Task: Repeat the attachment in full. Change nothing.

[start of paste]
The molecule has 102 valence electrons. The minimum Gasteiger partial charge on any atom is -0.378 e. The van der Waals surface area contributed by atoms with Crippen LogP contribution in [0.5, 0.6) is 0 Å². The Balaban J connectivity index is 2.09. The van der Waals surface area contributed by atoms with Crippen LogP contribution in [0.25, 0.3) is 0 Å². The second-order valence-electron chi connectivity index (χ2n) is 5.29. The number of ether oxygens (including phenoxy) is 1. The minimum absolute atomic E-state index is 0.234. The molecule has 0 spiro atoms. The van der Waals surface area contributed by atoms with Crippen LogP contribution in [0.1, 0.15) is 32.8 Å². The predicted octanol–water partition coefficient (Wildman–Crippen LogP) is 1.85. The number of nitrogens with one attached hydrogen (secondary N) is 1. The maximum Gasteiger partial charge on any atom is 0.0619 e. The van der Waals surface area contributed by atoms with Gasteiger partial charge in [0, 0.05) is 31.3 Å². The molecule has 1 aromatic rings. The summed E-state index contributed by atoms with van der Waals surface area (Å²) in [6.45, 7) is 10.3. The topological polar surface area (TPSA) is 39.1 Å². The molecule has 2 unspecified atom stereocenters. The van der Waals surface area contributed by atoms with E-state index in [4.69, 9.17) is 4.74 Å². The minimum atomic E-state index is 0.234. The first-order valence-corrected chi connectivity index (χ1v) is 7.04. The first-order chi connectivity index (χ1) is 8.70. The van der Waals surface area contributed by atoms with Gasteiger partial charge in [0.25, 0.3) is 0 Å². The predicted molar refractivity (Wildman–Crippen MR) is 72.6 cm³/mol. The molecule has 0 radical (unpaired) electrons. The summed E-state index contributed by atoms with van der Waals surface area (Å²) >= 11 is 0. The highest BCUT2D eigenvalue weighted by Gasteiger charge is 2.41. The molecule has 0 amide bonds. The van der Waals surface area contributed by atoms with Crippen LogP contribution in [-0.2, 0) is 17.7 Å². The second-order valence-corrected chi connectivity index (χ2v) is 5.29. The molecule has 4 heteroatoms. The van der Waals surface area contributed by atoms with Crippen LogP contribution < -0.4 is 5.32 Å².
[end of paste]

The molecule has 102 valence electrons. The minimum Gasteiger partial charge on any atom is -0.378 e. The van der Waals surface area contributed by atoms with Crippen LogP contribution in [0.5, 0.6) is 0 Å². The Balaban J connectivity index is 2.09. The van der Waals surface area contributed by atoms with Crippen LogP contribution in [0.25, 0.3) is 0 Å². The second-order valence-electron chi connectivity index (χ2n) is 5.29. The number of ether oxygens (including phenoxy) is 1. The minimum absolute atomic E-state index is 0.234. The molecule has 0 spiro atoms. The van der Waals surface area contributed by atoms with Crippen LogP contribution in [0.1, 0.15) is 32.8 Å². The predicted octanol–water partition coefficient (Wildman–Crippen LogP) is 1.85. The number of nitrogens with one attached hydrogen (secondary N) is 1. The maximum Gasteiger partial charge on any atom is 0.0619 e. The van der Waals surface area contributed by atoms with Gasteiger partial charge in [0, 0.05) is 31.3 Å². The molecule has 1 aromatic rings. The summed E-state index contributed by atoms with van der Waals surface area (Å²) in [6.45, 7) is 10.3. The topological polar surface area (TPSA) is 39.1 Å². The molecule has 2 unspecified atom stereocenters. The van der Waals surface area contributed by atoms with E-state index in [4.69, 9.17) is 4.74 Å². The minimum atomic E-state index is 0.234. The first-order valence-corrected chi connectivity index (χ1v) is 7.04. The first-order chi connectivity index (χ1) is 8.70. The van der Waals surface area contributed by atoms with Gasteiger partial charge in [0.25, 0.3) is 0 Å². The predicted molar refractivity (Wildman–Crippen MR) is 72.6 cm³/mol. The molecule has 0 radical (unpaired) electrons. The summed E-state index contributed by atoms with van der Waals surface area (Å²) >= 11 is 0. The highest BCUT2D eigenvalue weighted by Gasteiger charge is 2.41. The molecule has 0 amide bonds. The van der Waals surface area contributed by atoms with Crippen LogP contribution in [-0.2, 0) is 17.7 Å². The second-order valence-corrected chi connectivity index (χ2v) is 5.29. The molecule has 4 heteroatoms. The van der Waals surface area contributed by atoms with Crippen LogP contribution < -0.4 is 5.32 Å².